|The Prince Rupert area remains an Island of success and/or good |
fortune on COVID results with only ten recorded cases
in the region from January to November
While the challenges across British Columbia remain large, when it comes to COVID awareness, whatever COVID related measures those of us on the North Coast are taking should continue on at the same pace.
Our attention to the guidance from the Public Health Officer and perhaps a bit of good fortune, have continued to work towards making the Prince Rupert area among the lowest of case counts of the coronavirus in the province.
The British Columbia Centre for Disease Control has provided it's latest update on community COVID case counts, and the news is still rather positive for Prince Rupert, with only ten cases of the coronavirus confirmed for this area from January to November.
That does mean that the Prince Rupert area has doubled its case count since last month with an increase of five since the last report of November 13th.
A Secondary chart breaks the case count down further with data from November 29 - December 5, to provide a glimpse of a week to week count.
The Cumulative Cases Data sheet released on Thursday evening compares the confirmed number of cases by communities and Prince Rupert has fared well compared to much of the Northwest and the larger centre of Prince George with the data marking the totals from January to November.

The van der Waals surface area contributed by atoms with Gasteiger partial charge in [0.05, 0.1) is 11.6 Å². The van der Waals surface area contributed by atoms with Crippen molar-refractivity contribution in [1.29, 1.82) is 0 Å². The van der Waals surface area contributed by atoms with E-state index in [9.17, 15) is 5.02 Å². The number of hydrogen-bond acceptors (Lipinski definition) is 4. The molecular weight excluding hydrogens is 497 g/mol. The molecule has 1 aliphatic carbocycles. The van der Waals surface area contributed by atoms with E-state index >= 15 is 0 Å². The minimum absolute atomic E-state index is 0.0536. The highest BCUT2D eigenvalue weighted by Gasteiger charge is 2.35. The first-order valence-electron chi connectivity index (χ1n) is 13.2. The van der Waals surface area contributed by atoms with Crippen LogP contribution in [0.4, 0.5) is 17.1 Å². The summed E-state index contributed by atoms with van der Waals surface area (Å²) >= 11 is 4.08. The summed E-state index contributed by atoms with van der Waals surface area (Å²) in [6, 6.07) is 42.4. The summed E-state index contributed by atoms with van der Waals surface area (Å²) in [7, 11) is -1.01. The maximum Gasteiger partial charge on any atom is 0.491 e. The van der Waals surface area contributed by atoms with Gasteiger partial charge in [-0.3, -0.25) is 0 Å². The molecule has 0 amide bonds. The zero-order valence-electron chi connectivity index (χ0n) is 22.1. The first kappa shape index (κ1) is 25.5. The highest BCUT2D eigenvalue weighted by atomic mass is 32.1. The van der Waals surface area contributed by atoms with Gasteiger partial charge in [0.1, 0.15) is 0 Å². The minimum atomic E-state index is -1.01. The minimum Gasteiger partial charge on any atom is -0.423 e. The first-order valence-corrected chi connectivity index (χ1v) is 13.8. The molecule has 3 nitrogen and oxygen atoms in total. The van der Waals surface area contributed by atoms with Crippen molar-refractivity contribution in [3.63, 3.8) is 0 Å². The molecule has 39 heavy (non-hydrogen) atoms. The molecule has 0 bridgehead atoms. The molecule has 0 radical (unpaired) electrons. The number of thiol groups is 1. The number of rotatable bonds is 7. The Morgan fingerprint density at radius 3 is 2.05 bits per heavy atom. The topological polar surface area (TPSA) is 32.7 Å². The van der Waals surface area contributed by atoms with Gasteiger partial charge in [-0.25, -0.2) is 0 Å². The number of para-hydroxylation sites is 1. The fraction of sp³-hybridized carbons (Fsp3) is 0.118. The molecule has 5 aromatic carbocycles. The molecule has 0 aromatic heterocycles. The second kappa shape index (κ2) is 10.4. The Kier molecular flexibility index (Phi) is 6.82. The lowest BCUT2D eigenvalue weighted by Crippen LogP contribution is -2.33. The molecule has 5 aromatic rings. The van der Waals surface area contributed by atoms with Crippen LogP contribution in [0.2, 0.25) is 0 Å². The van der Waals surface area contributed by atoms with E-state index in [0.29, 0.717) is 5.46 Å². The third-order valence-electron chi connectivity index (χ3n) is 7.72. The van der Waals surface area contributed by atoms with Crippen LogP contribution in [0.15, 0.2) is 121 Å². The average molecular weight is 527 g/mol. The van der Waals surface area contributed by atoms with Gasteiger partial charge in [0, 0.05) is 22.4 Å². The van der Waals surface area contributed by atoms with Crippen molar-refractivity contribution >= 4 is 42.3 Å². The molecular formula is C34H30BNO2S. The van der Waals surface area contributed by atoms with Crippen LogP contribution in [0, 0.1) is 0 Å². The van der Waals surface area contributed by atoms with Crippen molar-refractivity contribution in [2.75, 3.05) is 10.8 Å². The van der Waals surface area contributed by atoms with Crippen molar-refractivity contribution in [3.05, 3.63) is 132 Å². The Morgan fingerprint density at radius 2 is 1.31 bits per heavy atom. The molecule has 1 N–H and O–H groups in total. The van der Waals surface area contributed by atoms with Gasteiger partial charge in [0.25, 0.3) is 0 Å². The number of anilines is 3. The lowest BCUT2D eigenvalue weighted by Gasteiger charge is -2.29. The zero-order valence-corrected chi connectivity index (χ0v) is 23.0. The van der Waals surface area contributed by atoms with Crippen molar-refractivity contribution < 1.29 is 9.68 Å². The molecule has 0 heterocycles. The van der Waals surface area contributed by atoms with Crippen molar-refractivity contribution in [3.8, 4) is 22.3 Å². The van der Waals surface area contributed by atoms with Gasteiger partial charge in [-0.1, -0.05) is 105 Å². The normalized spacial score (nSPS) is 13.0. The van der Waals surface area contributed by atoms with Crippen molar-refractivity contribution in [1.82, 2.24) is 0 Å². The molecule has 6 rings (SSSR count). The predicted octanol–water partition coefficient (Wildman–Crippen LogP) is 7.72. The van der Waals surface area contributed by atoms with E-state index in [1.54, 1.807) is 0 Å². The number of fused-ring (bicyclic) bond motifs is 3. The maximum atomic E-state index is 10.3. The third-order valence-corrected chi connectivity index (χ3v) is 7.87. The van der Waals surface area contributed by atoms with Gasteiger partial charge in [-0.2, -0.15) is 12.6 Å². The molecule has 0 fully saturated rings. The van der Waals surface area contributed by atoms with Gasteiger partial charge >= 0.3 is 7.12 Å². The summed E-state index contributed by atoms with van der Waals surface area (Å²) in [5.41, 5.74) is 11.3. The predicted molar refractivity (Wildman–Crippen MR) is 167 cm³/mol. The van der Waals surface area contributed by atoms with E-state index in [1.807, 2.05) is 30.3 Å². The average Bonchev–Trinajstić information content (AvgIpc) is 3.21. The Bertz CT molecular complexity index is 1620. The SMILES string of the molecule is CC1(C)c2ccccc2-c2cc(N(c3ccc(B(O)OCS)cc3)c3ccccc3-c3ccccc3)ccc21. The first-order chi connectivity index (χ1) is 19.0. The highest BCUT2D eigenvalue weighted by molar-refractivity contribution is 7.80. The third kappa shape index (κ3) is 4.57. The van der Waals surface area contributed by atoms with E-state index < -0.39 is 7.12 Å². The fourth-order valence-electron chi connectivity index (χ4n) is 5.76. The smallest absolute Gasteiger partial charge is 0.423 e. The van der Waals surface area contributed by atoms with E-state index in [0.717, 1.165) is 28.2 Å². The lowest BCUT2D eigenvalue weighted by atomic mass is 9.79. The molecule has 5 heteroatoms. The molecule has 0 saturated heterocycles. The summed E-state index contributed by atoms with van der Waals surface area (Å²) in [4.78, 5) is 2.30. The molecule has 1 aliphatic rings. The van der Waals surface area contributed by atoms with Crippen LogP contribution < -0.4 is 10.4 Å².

The data review shows the following local cases as of November 30 along the Highway 16 corridor area:
Burns Lake -- 9 cases
Nisga'a - Nass -- 11 cases
Kitimat -- 19 cases
Prince Rupert -- 10 cases
Terrace -- 28 cases
Nechako Region -- 58 cases
Haida Gwaii -- 28 cases
Smithers -- 52 cases
Prince George -- 278 cases
Upper Skeena -- 6 cases
On the Central Coast there were 5 cases recorded to the end of November, with 7 cases recorded in the Bella Coola Valley.
So far, Stikine, Telegraph Creek and Snow Country have remained COVID free.
The latest review of information shows the impact of recent COVID reports from the Nass Valley, Kitimat and Smithers, with the largest surge of case reports found in the larger metropolitan Prince George area.
Yesterday the Premier, Doctor Bonnie Henry and Health Minister Adrian Dix highlighted the plans for a vaccine roll out program which could start as early as next week.
The BC CDC data page provides for a range of material on COVID and the provincial response to the virus. The data that is provided related to Health Service Delivery areas is updated weekly, while the data that lists the community levels is released monthly.
The latest update from Doctor Bonnie Henry and Health Minister Adrian Dix can be found from our archive page here.